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Fogle case shines light on the need to be vigilant

We at Family & Children’s Place are shocked and appalled by the behaviors that led Jared Fogle to agree to plead guilty to federal child pornography and sex charges, including traveling to New York to have sex with a 16-year-old girl; however, we stress again to look beyond the headlines to the needs of his victims.

FogleThese 14 children – some as young as nine – must be the focus moving forward. Fogle will plead and go to prison, but these children are dealing with their own kind of prison – guilt, shame, depression, severe trauma. They need help, support and therapy to navigate the unwanted and undeserved emotions. They need privacy, too, and protection from a sometimes salacious media.

The details litter the Internet but the issues are more important.

This is a case where, as U.S. Attorney Josh Minkler said, a predator used his wealth and status illegally to exploit children. He leveraged resources, notoriety and power to prey upon unknowing children. His crimes laser in on another crime, too: human trafficking. By traveling to New York and paying for sex with a teenager, he sought to turn the youth into a commodity. No human, of any age, should be treated as goods to be bought or sold.

But people like Fogle create the demand for child sex trafficking simply because they are willing to seek out sex with children and to pay for it. This free flow of money makes it profitable to traffickers to lure, blackmail or coerce younger and younger boys and girls into the sex trade.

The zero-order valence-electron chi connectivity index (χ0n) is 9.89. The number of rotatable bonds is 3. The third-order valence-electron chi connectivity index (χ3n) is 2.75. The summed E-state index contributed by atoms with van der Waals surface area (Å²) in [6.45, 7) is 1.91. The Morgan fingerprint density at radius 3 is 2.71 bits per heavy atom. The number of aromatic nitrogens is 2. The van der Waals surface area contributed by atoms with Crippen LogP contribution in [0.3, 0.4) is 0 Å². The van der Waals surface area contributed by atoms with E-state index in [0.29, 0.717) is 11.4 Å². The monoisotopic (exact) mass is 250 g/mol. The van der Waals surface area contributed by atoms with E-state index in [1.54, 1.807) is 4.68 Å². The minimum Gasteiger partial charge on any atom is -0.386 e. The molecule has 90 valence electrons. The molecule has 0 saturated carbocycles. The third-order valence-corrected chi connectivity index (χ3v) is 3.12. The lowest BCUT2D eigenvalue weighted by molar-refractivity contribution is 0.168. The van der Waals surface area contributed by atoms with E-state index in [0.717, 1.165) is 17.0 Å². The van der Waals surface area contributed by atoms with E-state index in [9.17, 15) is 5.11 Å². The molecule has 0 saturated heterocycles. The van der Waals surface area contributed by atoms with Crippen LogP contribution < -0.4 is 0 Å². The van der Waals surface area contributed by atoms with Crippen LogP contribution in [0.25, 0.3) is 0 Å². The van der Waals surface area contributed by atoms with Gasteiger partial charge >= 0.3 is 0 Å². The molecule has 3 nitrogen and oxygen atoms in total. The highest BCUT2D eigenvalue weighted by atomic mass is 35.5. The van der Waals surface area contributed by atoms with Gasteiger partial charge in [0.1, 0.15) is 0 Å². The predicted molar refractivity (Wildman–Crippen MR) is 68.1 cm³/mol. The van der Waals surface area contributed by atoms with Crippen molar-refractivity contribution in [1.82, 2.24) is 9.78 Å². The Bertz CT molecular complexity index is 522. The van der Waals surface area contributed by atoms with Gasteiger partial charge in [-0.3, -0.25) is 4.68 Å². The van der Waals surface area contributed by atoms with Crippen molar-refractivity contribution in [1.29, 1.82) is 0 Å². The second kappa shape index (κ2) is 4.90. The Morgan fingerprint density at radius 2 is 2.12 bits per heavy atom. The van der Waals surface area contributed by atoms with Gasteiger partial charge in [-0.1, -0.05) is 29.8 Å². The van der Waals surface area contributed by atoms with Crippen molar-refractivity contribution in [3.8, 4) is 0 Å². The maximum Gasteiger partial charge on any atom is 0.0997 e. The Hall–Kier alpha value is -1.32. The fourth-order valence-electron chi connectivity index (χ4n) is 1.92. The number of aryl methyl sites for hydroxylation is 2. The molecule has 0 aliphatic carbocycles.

So it’s important that people – all of us – be vigilant for any evidence or indication of abuse or exploitation, and that we report it. The investigation that led to Fogle’s arrest began with a citizen’s call, a woman who told police he bragged to her about sex with a teenager. Not all cases are that clean or clear, so it’s imperative to be watchful, to be open to seeing or hearing any indication of wrongdoing.

In his plea agreement, Fogle agrees to pay the 14 victims $100,000 each – restitution, as he called it, with the funds intended for counseling, support and other assistance.

For us, this isn’t about restitution, it’s about repair – mental and emotional healing that wouldn’t be necessary but for Fogle’s loathsome behavior. The payments are critical to easing or erasing the trauma suffered by children whose privacy and trust were shredded and shattered.

There are other victims in this story as well – Fogle’s family, his wife and two children, each younger than five, whose lives are forever altered. The wife is pursuing a divorce, so they will, alone and together, have their own trauma roads to travel. We hope for them the very best help possible.

Fogle’s story is writ, but there are other men and women out there, here in Louisville and Southern Indiana and elsewhere, intent on abusing and exploiting children. If you see abuse, even suspect it, report it.

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